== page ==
Social media plays an increasingly large part in many aspects of our daily lives. While there has been some research conducted on the effects of social media, many questions remain unanswered, such as how social media impacts democratic politics. Recently, there has been growing attention on social media’s role in spreading misinformation.
Jianing “Janice” Li is a Ph.D. student and Knight Scholar of Communication and Civic Renewal in the UW-Madison School of Journalism and Mass Communication studying misinformation, misperception and fact-checking in new communication ecologies. She was recently awarded the Social Data Dissertation Fellowship from the Social Science Research Council (SSRC) in order to study how citizens can form healthy skepticism toward information they encounter on social media. In connection with the Center for Communication and Civic Renewal (CCCR), Li will conduct a study about social media skepticism in relation to the 2020 US presidential election.
“While there is no doubt that fostering skepticism is crucial, exactly what constitutes ‘healthy’ skepticism is largely unknown,” Li said. “This project aims to address the nuances in social media skepticism, as well as how to foster skepticism without perpetuating contentious understandings of misinformation.”
Li explains that there can be two sides to media skepticism. On the one hand, early research often views media skepticism, or feelings of distrust toward news media, as troubling because it discredits journalistic practices that produce trustworthy information. On the other hand, skepticism is necessary and beneficial in contexts where there is a valid concern over misinformation, like on social media.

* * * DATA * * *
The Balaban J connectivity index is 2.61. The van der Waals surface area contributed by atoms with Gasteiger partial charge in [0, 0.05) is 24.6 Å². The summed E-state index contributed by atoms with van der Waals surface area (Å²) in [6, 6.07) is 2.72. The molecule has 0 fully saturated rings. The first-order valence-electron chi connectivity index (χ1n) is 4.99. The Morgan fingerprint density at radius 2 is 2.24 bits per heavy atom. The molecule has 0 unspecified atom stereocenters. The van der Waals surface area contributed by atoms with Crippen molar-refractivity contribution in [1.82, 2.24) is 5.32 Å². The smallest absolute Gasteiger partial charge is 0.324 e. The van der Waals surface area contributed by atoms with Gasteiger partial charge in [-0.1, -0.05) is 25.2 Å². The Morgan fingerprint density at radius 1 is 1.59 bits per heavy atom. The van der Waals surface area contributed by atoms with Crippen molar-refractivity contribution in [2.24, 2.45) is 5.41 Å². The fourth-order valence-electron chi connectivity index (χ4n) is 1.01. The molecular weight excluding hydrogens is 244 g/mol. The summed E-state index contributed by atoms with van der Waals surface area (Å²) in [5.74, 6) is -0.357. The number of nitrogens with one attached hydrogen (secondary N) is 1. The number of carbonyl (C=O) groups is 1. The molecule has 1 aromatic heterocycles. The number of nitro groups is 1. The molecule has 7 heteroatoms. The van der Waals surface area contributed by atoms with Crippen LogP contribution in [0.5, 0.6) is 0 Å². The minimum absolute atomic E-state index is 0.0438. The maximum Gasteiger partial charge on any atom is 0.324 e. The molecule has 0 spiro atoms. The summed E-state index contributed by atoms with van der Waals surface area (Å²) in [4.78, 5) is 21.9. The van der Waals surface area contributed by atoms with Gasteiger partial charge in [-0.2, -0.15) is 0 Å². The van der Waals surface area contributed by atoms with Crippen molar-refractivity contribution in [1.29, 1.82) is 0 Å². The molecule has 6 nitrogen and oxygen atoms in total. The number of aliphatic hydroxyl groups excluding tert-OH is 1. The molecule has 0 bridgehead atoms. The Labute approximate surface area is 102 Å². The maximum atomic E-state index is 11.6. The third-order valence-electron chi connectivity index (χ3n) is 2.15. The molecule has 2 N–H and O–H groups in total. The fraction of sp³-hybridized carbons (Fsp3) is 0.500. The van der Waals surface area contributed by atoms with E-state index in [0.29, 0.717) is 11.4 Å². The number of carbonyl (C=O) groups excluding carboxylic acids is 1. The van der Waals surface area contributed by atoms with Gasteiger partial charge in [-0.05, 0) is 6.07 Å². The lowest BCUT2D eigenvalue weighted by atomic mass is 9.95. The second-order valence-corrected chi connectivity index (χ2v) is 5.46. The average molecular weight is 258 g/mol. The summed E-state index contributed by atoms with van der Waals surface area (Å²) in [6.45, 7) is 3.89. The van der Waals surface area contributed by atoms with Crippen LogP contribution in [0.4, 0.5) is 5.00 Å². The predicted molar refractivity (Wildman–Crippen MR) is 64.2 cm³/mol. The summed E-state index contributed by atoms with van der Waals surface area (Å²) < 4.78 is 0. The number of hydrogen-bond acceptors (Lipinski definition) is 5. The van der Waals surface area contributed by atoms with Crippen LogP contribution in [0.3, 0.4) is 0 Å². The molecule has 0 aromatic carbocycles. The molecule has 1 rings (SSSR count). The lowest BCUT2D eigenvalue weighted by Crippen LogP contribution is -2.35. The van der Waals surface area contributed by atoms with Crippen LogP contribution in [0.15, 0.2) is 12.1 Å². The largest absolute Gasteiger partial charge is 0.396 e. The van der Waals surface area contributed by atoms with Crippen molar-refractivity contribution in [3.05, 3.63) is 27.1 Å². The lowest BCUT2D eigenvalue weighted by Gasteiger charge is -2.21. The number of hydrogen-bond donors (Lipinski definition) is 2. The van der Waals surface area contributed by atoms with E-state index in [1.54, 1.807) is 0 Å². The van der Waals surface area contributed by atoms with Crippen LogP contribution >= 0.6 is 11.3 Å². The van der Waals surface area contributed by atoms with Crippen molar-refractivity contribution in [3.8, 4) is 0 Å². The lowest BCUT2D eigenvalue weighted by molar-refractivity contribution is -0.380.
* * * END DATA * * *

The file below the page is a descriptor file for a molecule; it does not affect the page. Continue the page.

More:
She adds that skepticism toward social media misinformation may not always lead to pro-democratic outcomes, as users can overestimate the prevalence of misinformation and hold skepticism for true information. Additionally, misinformation skepticism can be cast through an identity lens and weaponized for political ends. For example, groups may attribute bias to misinformation and place blame on opposing groups.
“This project seeks to establish differences between ‘accuracy motivated’ and ‘directional motivated’ skepticism toward social media misinformation, and how discourses in the media ecosystem may function to cultivate these two types of skepticism,” Li said. “Most importantly, it will test how these two types of skepticism impact democratic processes and outcomes in distinct ways, including citizens’ selective information consumption, discernment of political falsehood, and views about election legitimacy.”
By studying how social media skepticism is structured in public opinion, Li hopes to help inform the development of effective interventions to reach those who need it most. She also plans to share the outcomes with journalists, fact-checkers, and media educators, and discuss best practices to report on misinformation without perpetuating the identity biases in understanding truth and falsehood.
“It is wonderful to be able to connect the work the Center for Communication and Civic Renewal team is doing with Li’s important dissertation research,” said SJMC’s Professor Michael Wagner, Director of the CCCR. “Combining our data and resources will only add to the power of what she will be able to discover.”